My friend Courtney posted some ‘reality’ pictures on Facebook the other day- no makeup, clutter, crying child- the stuff we rarely see on FB. It inspired me to do the same here in pictures. Unfortunately, I cleaned just a couple of days ago, so Lady’s looked worse than what follows. It’s challenging to capture how dirty and cluttered this boat can get with four people aboard. Just keep in mind that (a) the exterior is bright white when she’s clean, (b) the interior salon/galley space is about 15′ x 8′, and (c) the cabins are 7.5′ x 8.5′.

Salt water wash, fresh water rinse

I mentioned in another post that we hold 160 gallons of water on board. We have purchased a water maker which Dave will install when we return. So until then we have what we have and fill up when we can. So we are frugal in a couple of ways (sometimes more than we need to be; I worry about running out). Our galley sink has a valve to run either salt water or fresh water. So we wash our dishes with salt water and dish soap, then give them a final rinse with fresh water. Sometimes we do that for our ‘showers’ if we know we can’t refill our fresh water for a while. Our heads (boat word for bathrooms) only have fresh water, so if the ocean water temp is 65F or more (that’s warm for Maine) we’ll don our swimsuits, jump in and soap up with an ocean-friendly soap, rinse it off, then use the fresh water rinse hose on our starboard stern. Fortunately we have water heaters, so the rinse is warm!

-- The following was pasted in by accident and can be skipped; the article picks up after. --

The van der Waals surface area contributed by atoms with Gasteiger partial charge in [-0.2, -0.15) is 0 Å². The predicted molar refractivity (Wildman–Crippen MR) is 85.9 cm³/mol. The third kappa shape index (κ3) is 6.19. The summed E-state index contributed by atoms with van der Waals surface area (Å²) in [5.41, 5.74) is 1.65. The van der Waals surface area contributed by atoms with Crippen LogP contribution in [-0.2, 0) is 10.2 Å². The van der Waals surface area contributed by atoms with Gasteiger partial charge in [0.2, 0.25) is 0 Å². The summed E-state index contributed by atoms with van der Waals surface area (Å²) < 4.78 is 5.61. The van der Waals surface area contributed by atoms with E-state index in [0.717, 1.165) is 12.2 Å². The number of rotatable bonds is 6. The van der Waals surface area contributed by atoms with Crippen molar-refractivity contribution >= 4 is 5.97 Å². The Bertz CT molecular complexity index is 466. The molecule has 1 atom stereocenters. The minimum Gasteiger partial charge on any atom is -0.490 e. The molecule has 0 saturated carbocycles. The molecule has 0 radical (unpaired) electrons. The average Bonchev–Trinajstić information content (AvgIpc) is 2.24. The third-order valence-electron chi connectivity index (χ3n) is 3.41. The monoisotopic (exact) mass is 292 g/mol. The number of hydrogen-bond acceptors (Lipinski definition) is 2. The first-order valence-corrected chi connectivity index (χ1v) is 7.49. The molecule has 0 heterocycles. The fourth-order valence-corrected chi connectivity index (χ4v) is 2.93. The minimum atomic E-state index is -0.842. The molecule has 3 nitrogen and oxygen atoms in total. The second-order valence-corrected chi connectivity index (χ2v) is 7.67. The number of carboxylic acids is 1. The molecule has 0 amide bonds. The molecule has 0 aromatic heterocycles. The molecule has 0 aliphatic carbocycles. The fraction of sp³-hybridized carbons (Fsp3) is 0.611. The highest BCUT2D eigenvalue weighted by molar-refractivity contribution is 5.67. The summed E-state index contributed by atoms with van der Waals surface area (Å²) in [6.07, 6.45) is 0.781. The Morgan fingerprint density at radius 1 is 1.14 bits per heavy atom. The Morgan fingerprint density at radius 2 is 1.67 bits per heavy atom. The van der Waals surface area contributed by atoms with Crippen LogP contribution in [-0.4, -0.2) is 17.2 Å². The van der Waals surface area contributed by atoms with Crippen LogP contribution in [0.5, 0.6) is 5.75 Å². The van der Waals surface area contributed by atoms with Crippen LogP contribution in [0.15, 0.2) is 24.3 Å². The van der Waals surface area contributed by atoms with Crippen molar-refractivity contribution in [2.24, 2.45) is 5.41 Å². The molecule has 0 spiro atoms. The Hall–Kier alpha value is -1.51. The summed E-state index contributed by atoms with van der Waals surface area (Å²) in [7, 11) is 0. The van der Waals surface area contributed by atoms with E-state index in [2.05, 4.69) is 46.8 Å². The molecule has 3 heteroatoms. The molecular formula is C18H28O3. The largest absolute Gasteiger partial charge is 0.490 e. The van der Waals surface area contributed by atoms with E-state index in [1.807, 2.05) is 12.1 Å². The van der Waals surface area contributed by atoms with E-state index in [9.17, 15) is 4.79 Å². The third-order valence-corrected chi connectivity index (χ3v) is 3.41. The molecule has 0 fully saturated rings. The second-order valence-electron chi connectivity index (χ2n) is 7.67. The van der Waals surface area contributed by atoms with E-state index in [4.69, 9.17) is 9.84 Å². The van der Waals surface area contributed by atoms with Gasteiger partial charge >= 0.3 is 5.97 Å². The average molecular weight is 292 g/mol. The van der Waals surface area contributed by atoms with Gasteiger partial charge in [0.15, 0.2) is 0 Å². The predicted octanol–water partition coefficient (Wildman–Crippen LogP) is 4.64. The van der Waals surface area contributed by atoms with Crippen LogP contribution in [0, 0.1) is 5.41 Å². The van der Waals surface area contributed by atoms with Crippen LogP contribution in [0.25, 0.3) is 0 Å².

Which leads me to electricity…

One thing I like about living on a boat is the reduced footprint. We are solar electric, which greatly reduces our use of fossil fuels. We only have to run the diesel generators (which charge the batteries that run the electric motors) when we travel more than 20-30 miles at a pop, or if we want to go faster than 5 knots, or if we’re traveling into head seas (waves & wind in our face). When we’re stationary, the solar panels keep the batteries charged nicely. We can run a coffee maker, a bread maker, an instant pot, a microwave, charge our electronics, run power tools, etc.- just not all at once πŸ˜‰.

Ah, July in Maine

At least when it rains in the Caribbean, it’s still warm. Not so in Maine. The air temp might be 62F right now, with rain and an easterly wind (so coming across the even cooler ocean). Dave and Dad don’t seem to mind so much. Mom & I are holed up inside with all hatches & portholes closed save one small one that, for now, the rain isn’t coming through. It feels more like April or early May rather than July.